# How would rainbows appear on other planets?

Are other planets capable of producing rainbows? How would those rainbows appear? Can rain, clouds or ice from elements other than water produce rainbows?

• Great question—and great answers! It would be awesome if someone could come up with a graphic simulation so we could actually see how those rainbows would look! Apr 2 at 23:36

note 1: I've verified @JamesK's answer's index of refraction of 1.27 (since no source was cited), at least for a temperature of 111K, yay! On a colder day, say 90K, the index goes up and the rainbow will shrink a few degrees, close to the size of that on Earth.

Source for methane:

Source for water:

Now @CarlWitthoft shows two unlabeled plots with no sources cited and very different values for $$n$$.

note 2: @CarlWitthoft's unsourced claim that methane has a significantly lower dispersion than water in visible light appears to be without merit. I've plotted both materials on the same axis and they are comparable. The rainbows will have slightly different spreading of colors, but I do not thing the rainbow will disappoint! @JamesK's answer mentions that Titan could see rainbows from liquid methane rain.

Using math from 1, 2, 3:

$$k = \frac{n_{droplet}}{n_{atmosphere}}$$

$$\alpha = \arcsin\left(\sqrt{ \frac{r-k^2}{3} } \right)$$ $$\beta = \arcsin\left( \frac{\sin\alpha}{k} \right)$$ $$\theta = 2\phi = 4\beta - 2\arcsin(k \sin \beta)$$

Actually, lower index makes the rainbow larger. Remember that red is on the outside. With $$k=4/3\approx1.33$$ the rainbow is at ~42°, for $$k=1.27$$ it blows up to ~52°.

All else equal it would be a little brighter as well; with a larger incident angle at the back of the drop, the fresnel reflection will be a bit stronger. Source

# https://www.stewartcalculus.com/data/ESSENTIAL%20CALCULUS%202e/upfiles/instructor/eclt_wp_0301_inst.pdf

import numpy as np
import matplotlib.pyplot as plt

halfpi, pi, twopi = [f*np.pi for f in (0.5, 1, 2)]

k = np.linspace(1.2, 1.5, 31)

alpha = np.arcsin(np.sqrt((4.-k**2)/3.))
beta  = np.arcsin(np.sin(alpha)/k)
phi   = 2*beta - np.arcsin(k*np.sin(beta))
theta = 2 * phi

things = (alpha, beta, theta)
names  = ('alpha', 'beta', 'theta = 2phi')
if True:
plt.figure()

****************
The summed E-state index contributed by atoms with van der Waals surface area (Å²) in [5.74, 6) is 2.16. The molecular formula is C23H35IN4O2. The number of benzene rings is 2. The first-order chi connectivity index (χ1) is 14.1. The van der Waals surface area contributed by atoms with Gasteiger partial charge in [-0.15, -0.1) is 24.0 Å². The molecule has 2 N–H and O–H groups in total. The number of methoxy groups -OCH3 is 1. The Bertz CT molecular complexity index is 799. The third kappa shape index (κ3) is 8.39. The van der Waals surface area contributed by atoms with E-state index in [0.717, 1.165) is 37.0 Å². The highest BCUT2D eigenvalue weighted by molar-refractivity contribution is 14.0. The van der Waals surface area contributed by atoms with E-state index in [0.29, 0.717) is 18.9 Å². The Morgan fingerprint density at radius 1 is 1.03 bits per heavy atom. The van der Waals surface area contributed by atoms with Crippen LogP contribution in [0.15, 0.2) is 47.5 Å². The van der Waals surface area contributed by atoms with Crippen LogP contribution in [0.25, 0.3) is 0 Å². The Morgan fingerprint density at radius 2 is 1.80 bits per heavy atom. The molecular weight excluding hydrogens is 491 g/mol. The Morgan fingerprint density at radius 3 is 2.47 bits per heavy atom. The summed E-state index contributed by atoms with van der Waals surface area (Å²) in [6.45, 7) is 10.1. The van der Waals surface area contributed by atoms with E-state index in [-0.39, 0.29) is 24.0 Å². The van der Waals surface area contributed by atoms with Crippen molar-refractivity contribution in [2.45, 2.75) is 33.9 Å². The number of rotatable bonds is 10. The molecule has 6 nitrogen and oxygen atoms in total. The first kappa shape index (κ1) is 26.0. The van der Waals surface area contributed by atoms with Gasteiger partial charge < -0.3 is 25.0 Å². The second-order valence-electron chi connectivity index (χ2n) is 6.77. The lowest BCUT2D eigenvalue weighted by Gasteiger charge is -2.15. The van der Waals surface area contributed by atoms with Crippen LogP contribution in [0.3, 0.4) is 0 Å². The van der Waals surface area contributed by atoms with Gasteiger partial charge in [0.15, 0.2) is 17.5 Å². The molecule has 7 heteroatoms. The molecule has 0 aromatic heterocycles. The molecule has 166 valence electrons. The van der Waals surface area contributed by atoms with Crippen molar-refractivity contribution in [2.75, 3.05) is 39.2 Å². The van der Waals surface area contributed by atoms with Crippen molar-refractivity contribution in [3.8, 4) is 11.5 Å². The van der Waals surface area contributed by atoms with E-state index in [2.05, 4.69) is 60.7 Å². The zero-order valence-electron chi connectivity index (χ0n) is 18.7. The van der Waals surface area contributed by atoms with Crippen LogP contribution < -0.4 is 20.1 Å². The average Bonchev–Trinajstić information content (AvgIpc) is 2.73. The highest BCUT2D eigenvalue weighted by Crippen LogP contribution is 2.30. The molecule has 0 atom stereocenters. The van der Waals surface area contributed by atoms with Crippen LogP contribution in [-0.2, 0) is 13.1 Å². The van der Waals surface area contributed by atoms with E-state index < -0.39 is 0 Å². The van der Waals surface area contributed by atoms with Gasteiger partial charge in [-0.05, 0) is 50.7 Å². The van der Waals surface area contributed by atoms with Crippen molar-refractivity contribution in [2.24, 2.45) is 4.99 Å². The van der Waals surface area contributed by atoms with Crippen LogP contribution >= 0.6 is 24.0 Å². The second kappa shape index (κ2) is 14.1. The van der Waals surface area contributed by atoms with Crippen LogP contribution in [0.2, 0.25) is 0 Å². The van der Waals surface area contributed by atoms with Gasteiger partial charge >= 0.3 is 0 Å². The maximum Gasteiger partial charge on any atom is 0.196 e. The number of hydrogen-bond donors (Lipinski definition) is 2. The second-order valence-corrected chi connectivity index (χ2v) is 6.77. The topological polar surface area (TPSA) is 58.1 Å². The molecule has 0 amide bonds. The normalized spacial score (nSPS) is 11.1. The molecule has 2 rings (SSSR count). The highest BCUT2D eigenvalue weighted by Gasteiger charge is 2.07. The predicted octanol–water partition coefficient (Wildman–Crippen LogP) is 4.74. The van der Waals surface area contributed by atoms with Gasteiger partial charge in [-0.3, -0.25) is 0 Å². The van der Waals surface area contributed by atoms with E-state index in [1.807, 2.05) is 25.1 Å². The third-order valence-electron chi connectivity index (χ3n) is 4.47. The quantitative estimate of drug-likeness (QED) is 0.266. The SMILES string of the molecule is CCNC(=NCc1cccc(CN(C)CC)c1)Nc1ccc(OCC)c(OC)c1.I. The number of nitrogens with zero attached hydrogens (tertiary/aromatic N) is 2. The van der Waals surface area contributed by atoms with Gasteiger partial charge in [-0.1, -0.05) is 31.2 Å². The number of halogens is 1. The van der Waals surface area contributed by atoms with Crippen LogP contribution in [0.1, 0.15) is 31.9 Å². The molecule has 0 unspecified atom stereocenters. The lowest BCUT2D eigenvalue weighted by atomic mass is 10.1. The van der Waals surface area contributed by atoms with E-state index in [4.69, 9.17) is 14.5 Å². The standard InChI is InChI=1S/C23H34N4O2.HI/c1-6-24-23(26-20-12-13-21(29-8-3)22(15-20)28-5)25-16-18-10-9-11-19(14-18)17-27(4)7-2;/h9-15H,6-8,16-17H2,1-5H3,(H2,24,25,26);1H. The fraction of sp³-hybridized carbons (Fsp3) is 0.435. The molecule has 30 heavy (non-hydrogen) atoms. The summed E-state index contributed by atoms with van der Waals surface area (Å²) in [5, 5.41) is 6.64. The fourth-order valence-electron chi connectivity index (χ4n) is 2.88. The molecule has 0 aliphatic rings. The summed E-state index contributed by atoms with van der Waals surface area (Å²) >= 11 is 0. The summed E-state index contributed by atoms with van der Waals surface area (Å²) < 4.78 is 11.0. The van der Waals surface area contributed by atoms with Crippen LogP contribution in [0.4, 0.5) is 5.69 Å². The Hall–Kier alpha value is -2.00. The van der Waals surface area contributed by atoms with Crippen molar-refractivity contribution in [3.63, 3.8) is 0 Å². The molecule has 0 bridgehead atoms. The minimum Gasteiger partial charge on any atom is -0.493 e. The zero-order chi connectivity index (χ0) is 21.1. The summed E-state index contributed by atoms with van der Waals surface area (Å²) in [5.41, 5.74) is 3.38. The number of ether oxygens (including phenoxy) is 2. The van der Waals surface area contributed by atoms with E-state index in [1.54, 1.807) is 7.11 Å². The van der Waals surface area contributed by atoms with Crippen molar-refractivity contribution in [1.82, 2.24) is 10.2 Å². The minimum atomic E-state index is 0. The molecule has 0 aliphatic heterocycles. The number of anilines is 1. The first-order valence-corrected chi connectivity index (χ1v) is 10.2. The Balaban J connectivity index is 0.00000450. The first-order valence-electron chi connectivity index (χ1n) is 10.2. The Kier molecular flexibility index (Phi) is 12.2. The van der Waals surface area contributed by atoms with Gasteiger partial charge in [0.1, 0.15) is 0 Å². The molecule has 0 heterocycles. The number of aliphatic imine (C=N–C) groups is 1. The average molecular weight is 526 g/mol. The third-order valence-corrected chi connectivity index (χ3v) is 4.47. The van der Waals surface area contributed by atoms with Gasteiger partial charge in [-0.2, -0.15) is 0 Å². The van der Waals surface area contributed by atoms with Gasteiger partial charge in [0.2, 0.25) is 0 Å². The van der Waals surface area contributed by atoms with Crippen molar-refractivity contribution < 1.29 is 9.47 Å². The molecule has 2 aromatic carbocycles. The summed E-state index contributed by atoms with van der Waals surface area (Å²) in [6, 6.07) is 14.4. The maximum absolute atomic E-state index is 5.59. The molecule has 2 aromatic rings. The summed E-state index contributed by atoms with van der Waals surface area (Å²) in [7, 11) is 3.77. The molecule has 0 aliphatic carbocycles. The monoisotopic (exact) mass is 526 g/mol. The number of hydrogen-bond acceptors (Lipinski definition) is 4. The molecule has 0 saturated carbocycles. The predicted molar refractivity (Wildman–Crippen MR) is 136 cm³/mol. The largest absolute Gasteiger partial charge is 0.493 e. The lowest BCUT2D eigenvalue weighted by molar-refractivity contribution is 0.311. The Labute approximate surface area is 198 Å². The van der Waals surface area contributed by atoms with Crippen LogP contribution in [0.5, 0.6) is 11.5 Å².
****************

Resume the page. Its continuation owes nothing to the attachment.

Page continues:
for i, (thing, name) in enumerate(zip(things, names)):
plt.subplot(3, 1, i+1)
plt.plot(k, degs*thing)
plt.title(name, fontsize=16)
plt.plot(k,  degs*thing,  'ok')
plt.plot(k, degs*thing, 'ok')
plt.show()

• I can't tell but I think you've missed the important part: water is dispersive (delta $n$ with $\lambda$ ; if methane is not then all wavelengths enter and exit at the same angle, and no rainbow. Feb 22, 2019 at 16:40
• @CarlWitthoft "...if methane is not (dispersive)..." can you name even one dielectric that isn't? Dispersion in visible wavelengths comes from absorption in the UV and is a pretty universal attribute of collections of atoms. I think you mean "substantially less dispersive than water"
– uhoh
Feb 22, 2019 at 23:04
• Regarding the refractive index of methane, this may be of use (pdf)
– user24157
Feb 22, 2019 at 23:48
• @mistertribs thank you very much; I've incorporated that into my answer.
– uhoh
Feb 23, 2019 at 11:41

Rainbows occur when sunlight shines through rain. This is rare in the solar system. Rain (of sulphuric acid) might be common enough under Venus's clouds, but there is no sun. Conversely, there is plenty of sun in Mars, but no rain, and only very rare clouds.

It rains on Titan: methane rain. Methane has a lower refractive index than water (1.27 instead of 1.33), which would make the rainbows slightly larger (though not by much 42->52). However the atmosphere of Titan is hazy, and while there is some light on the surface, the sun's disc is not visible.

There is rain in some layers of the gas giants, but again not on the outer layers where the sun is visible.

It is likely that the Earth is the only place in the solar system where rainbows are a common phenomenon.